Testing equipment at First Line Technology, a manufacturer of first responder products in Chantilly, … [+]
First Line Technology
“Mission First, Family Always,” said Bob Eisiminger
It was March 25, 2020 and the spread of Coronavirus in the U.S was only getting worse. Bob was speaking during a webinar for business owners on how to lead in a time of great upheaval. He stressed that we, as business owners, had to be clear about our company’s mission at all times but that “you always have to put the health and safety of your team’s family ahead of the mission.”
Bob knows what he’s talking about. He graduated from the U.S. Military Academy at West Point, then went into the U.S. Army before starting Knight Point Systems which he sold 15 years later for $250 million. His point was simple: unless what you do is deemed “essential,” send your folks home. If they are outside or in the office, they and their families are at risk.
What does it mean to be “Mission First, Family Always” in the time of CoVid-19? Two threats dangle over our heads right now. The first is we get sick, the second is we go broke. An employer has a chance to help with one, perhaps the other, rarely both.
Continuing to bring your employees to work during a contagion staves off their financial insecurity but increases physical danger. Being sent home probably decreases the threat to their health but, unless they can work remotely, it likely means no paycheck. What’s a business owner to do?
In 30 years of entrepreneuring, I can hardly think of a moment when the average business owner was thrust into a position of leadership where the consequences were so high; literally life and death.
Mission first. Family always. Keep the mission top of mind but never ask an employee to put the mission ahead of their family.
I called Matt Kosinski to ask him how he was handling this difficult decision. Matt is the owner of USA Staffing Services which supports staffing companies so his business is directly connected to employment in America. On top of that, Matt moonlights as an emergency room physician (yes, you read that right). He started USA Staffing to make money while he went through medical school. After he became a doctor he did a typically entrepreneurial thing: He chose both the staffing business and the doctor business. One week a month, he works the night shift at a hospital in Wisconsin.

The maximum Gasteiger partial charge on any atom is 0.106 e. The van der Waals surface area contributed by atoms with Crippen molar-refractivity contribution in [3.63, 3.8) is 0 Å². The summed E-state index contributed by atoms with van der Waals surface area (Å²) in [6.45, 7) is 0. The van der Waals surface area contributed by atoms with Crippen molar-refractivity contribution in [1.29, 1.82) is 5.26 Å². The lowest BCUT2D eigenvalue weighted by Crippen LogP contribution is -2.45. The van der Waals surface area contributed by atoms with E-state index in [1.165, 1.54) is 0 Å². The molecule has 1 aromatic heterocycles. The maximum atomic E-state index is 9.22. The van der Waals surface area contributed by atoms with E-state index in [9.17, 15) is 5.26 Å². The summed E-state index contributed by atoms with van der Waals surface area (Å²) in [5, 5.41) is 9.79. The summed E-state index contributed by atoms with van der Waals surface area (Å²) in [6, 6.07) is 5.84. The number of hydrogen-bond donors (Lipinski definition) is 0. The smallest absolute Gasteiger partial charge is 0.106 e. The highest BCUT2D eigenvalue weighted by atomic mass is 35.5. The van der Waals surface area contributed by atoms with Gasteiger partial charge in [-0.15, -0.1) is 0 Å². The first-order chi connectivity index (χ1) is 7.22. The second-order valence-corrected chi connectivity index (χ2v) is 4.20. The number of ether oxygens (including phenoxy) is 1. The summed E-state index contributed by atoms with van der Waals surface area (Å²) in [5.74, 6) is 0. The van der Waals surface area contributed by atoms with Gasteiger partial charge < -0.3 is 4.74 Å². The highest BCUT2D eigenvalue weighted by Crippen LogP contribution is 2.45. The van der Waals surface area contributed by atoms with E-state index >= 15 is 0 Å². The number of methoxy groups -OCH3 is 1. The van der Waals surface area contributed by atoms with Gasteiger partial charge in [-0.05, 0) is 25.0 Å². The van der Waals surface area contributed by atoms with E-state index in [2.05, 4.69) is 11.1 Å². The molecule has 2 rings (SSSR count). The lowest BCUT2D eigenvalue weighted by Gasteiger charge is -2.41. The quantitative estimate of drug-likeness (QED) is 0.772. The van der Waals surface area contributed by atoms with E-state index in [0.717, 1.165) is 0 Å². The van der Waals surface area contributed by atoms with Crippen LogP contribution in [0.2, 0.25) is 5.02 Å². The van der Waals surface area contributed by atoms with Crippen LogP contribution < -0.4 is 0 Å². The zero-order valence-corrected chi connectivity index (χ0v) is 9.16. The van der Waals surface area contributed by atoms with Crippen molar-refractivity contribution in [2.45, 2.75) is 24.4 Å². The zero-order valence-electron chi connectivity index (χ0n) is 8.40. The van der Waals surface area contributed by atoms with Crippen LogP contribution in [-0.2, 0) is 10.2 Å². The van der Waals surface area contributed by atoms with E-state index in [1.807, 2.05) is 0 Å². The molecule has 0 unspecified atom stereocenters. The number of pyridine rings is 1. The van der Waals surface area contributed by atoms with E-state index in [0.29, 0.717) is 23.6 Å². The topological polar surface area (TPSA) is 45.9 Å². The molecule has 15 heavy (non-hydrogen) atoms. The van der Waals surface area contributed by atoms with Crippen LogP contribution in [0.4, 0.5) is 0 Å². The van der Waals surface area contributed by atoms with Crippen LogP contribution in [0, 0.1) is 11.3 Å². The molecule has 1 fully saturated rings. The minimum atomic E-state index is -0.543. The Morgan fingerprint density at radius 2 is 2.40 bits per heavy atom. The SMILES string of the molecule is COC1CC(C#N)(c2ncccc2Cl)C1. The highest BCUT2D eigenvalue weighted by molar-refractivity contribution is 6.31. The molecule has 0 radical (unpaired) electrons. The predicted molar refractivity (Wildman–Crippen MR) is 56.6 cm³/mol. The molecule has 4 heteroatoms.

I asked Matt how entrepreneurs can put their mission first without jeopardizing their employees’ families in the time of CoVid-19.
“My impression is that as part of being an entrepreneur, you accept the responsibility that your employees are your family.” Matt said. “So if that means getting those masks at all costs, if that means keeping people six feet apart, if that means, changing up the shifts so that they’re working six hours or eight hours, I think that balancing the relationship between the mission of the business and ‘family always’ is based on how you understand the risks and how you manage that risk.”
Amit Kapoor, CEO of First Line Technology in northern Virginia agrees. “In small businesses, your employees become your second family.”
Amit, who’s company makes products for first responders and the medical industry, first heard about Coronavirus while on a business trip to Singapore in early January 2020. “It’s nasty stuff,” his clients told him. When he returned home, he briefed his team. “I hope I’m wrong. I don’t want to be right. But if these predictions are right, it’s not good.”
Since then, First Line Technology has been all hands on deck. Even his corporate team is now on the factory floor, getting products out the door and on to waiting trucks. And yet his concerns for his team’s safety trumps the demand for increased output. Machines that usually have two people operating them now have one in keeping with social distancing guidelines. Each machine is disinfected between every shift.
When I spoke to Amit, he was exhausted, taking a rare day off to spend some time with his family and catch up on emails. “There’s a business side and a humanity side. Blending those two is so difficult. As a true leader, you have to put the physical and emotional health of your workers ahead of the business.”
“I’m a manufacturer. We make things. The challenge is that while we’re making things that save lives, I need my employees lives and mental health to come first. If a product fails because an employee is not executing, that can lead to disaster.” More starkly, he added this outlook on the current pandemic, “There’s no point in saving a business if there’s no economy to come back to.”